Derek Warwick wants more government and lottery funding for British motorsport
BRDC President calls for backing for Silverstone and young drivers
By William Esler
Last Updated: 18/01/13 1:53pm
Over £276m will be pumped into Olympic sports in the run up to the Olympic Games at Rio in 2016 with cycling and rowing both receiving over £30m each.
That is a figure Warwick finds galling as Silverstone fights to remain on the Formula 1 calendar and young British drivers struggle to find funding to further their careers.
"With Bernie Ecclestone you can never be sure about anything, but we do have a 17-year contract so are pretty secure for another 14 years," the BRDC figurehead exclusively told Sky Sports F1 Online.
"But I have to say our business is pretty marginal, we don't make a lot of money - in fact we will lose money in 2012 - so it galls me a bit when I see the amount of lottery and government funding there is in our Great British athletes.
"Rowers get £27,000 each but our young drivers and Silverstone get no money at all from the lottery or the government and it is about time the government and the lottery fund stop viewing motor racing [people] as all multi-millionaires.
"Yes, there are a lot of people in F1 that are very wealthy, but our young drivers need help - they need help from the government and they need help from the lottery, as does Silverstone. We are struggling, we are really struggling and we could do with some help."
Warwick helped launch the new British F4 Championship at the start of January, a series he hopes will remain affordable for up-and-coming drivers and help more British talent reach the pinnacle of motorsport.
The new championship is the brainchild of MSV boss Jonathan Palmer and with the car costing just £29,000 to buy, Warwick is sure a season in a 'slicks and wings' car will cost less than some karting series.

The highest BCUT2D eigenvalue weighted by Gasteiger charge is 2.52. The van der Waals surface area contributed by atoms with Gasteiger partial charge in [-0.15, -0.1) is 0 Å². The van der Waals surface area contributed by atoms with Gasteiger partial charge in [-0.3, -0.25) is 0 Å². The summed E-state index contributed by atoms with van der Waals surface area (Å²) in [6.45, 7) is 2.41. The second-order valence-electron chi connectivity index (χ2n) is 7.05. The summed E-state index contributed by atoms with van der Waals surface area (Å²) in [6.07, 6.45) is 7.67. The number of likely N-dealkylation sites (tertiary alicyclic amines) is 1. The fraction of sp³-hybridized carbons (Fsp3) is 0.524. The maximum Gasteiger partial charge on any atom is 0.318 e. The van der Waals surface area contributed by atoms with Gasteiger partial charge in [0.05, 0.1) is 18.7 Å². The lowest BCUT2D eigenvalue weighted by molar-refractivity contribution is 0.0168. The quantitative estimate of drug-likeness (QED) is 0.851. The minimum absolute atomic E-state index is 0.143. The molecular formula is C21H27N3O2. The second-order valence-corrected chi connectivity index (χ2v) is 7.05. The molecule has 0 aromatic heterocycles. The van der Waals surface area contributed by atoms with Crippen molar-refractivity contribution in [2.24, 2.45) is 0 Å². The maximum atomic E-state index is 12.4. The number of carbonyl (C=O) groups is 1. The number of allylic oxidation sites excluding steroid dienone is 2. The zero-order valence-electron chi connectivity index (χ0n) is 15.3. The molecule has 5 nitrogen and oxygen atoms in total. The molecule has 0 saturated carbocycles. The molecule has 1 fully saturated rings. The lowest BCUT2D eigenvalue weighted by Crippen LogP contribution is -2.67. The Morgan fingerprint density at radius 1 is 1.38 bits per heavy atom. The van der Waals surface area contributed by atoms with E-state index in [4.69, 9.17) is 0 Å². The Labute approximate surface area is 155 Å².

"I think it is going to have a massive impact," Warwick said.
"I think we have all got carried away over the years with the affluent lifestyle, the amount of money that everyone was earning over the last ten years - we were in a society where whatever you were doing you were making money.
"That has now changed over the last three or four years - we know we are in a recession - and I think the stepping stone to Formula 1 is very complicated. And I think it needs a grassroots Formula in which 'lads and dads' can still run and run competitively and they can win in this championship off the back of a transit van and that is something I felt was important.
"The reason the BRDC have put their name to it is because Jonathan Palmer does not do things by half measures. He has invested a lot of money, over £1m in this car, it has got all the modern tricks -it has got paddle shift, it has got wings, it conforms with all FIA crash tests and it is affordable.
"It is no more expensive to run this F4 car than it is to run in the European Kart Championship, so it is affordable now for a kart guy not to stay in karts too long and to move up to grassroots racing and I think that's really, really important."